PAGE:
After Helen Elizabeth Nash graduated from Spelman College, she told her family that she wanted to become a doctor. Her father, Dr. Homer Nash, didn’t think that his third child had the physical stamina to get through medical school. Young Helen was only 5’1” and weighed just under 100 pounds. But Helen’s grandfather, wealthy Atlanta real estate broker Antoine Graves, told the family to “sell a house and send her” to Meharry Medical School.
In 1945, Helen Nash graduated with honors from Meharry, a historically black medical school in Nashville. She was one of four women in her graduating class. She completed her internship at Homer G. Phillips Hospital, a segregated hospital and the only hospital in St. Louis that hired Black physicians. Dr. Nash started a three-year pediatrics residency at the same hospital.
A family tragedy shaped Dr. Nash’s decision to go into pediatrics. Her firstborn sibling, a sister, died just a few months shy of her second birthday from gastroenteritis. This illness caused severe diarrhea and dehydration. In the early 20th century, diarrhea-related dehydration was a leading cause of death for children in the U.S. Inexpensive rehydration therapies would not be perfected until the 1930s.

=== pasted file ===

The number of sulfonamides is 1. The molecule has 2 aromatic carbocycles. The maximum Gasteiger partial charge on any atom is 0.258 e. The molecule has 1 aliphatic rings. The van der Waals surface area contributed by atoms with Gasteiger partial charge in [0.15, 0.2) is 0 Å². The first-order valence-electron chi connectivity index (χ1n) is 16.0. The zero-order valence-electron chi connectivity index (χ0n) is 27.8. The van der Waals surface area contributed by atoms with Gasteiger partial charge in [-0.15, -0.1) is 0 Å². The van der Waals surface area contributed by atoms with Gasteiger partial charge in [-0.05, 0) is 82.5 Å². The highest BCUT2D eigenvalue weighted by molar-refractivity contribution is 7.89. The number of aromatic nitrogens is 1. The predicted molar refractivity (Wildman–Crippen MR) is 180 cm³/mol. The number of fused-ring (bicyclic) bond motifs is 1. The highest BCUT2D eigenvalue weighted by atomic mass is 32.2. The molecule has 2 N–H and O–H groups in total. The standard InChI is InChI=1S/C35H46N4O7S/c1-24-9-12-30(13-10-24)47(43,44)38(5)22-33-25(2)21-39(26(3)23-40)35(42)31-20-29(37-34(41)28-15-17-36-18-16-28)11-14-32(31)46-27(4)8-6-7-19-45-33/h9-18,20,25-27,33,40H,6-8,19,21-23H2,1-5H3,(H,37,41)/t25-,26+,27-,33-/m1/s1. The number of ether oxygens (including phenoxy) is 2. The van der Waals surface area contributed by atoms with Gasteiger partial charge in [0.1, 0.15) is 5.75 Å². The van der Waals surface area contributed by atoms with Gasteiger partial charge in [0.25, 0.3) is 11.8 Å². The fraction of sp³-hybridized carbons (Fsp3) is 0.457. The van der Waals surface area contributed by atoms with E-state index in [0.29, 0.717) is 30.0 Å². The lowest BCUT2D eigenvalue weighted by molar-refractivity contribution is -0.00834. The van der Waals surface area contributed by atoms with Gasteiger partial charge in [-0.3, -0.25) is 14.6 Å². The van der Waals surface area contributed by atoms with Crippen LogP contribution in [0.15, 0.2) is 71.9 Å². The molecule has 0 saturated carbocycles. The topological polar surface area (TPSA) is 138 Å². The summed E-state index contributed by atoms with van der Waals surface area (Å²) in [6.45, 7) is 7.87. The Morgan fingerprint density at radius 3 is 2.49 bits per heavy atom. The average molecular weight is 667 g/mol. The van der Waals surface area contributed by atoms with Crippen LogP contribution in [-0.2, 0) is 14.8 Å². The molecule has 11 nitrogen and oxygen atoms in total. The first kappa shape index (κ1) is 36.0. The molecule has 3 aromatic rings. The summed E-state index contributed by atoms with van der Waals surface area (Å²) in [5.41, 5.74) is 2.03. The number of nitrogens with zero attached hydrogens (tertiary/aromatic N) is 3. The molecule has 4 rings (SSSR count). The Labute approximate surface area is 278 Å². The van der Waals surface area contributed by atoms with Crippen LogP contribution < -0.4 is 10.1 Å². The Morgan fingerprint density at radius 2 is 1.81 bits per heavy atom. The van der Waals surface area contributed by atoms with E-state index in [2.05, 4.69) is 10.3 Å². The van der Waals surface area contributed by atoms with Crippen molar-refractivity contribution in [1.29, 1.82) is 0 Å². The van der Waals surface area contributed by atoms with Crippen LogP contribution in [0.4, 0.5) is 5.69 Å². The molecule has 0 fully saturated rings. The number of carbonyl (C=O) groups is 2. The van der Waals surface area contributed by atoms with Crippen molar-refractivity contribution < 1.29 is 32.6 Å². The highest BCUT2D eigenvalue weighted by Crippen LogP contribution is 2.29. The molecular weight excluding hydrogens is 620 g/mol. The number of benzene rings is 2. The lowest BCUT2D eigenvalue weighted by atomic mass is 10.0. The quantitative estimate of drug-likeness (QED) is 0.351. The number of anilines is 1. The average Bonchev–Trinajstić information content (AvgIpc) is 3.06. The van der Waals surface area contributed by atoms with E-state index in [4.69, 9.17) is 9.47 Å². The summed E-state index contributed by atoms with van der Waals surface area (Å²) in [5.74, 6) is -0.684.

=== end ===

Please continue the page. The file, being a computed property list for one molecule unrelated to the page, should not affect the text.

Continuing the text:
Already the chief resident, Dr. Nash accepted a staff position at Homer G. Phillips. She helped reduce the premature infant death rate—a staggering 80 percent—through infection protocol procedures and improvements in equipment. Dr. Nash insisted that her patients receive the same treatment as the children at the local white hospital. That meant potassium-rich bananas for snacks, and electric fans and ice cream in hot weather. She continued to advocate for her patients, even when faced with sexist behaviors from her male colleagues.
Dr. Nash started a private practice in 1949. Despite unsolicited comments that a woman doctor would not be able to pull in patients, her practice flourished. Her reputation as a sincere and caring doctor endeared her to many. When a patient died, she grieved with the families, sent flowers, and attended funerals. She spoke frankly about sexuality with her teen patients, discussing responsibility, basic anatomy, birth control options, and parenting skills.
In 1949, Dr. Nash became the first Black pediatrician to join the attending staff at St. Louis Children’s Hospital. She was the first Black woman to become president of the medical staff in 1977. She joined the Washington University School of Medicine, the only woman among the first four African-American physicians hired. Since 1996, the Washington University School of Medicine has bestowed the Dr. Helen E. Nash Academic Achievement Award to a student who has exhibited to an unusual degree the qualities of
industry, perseverance, determination, and enthusiasm.
Through her practice, Dr. Helen Nash cared for three generations of children in St. Louis. She died on October 4, 2012, at the age of 91. Her remains came to rest at Oakland Cemetery. Her grave marker is on the western side of the Graves Mausoleum, which houses her mother and maternal grandparents.
Discover more incredible women buried in the African American Burial Grounds by taking our new digital tour, “We Shall Overcome: African American Stories at Oakland Cemetery.” This free tour is made possible through a partnership with the Emory Center for Digital Scholarship.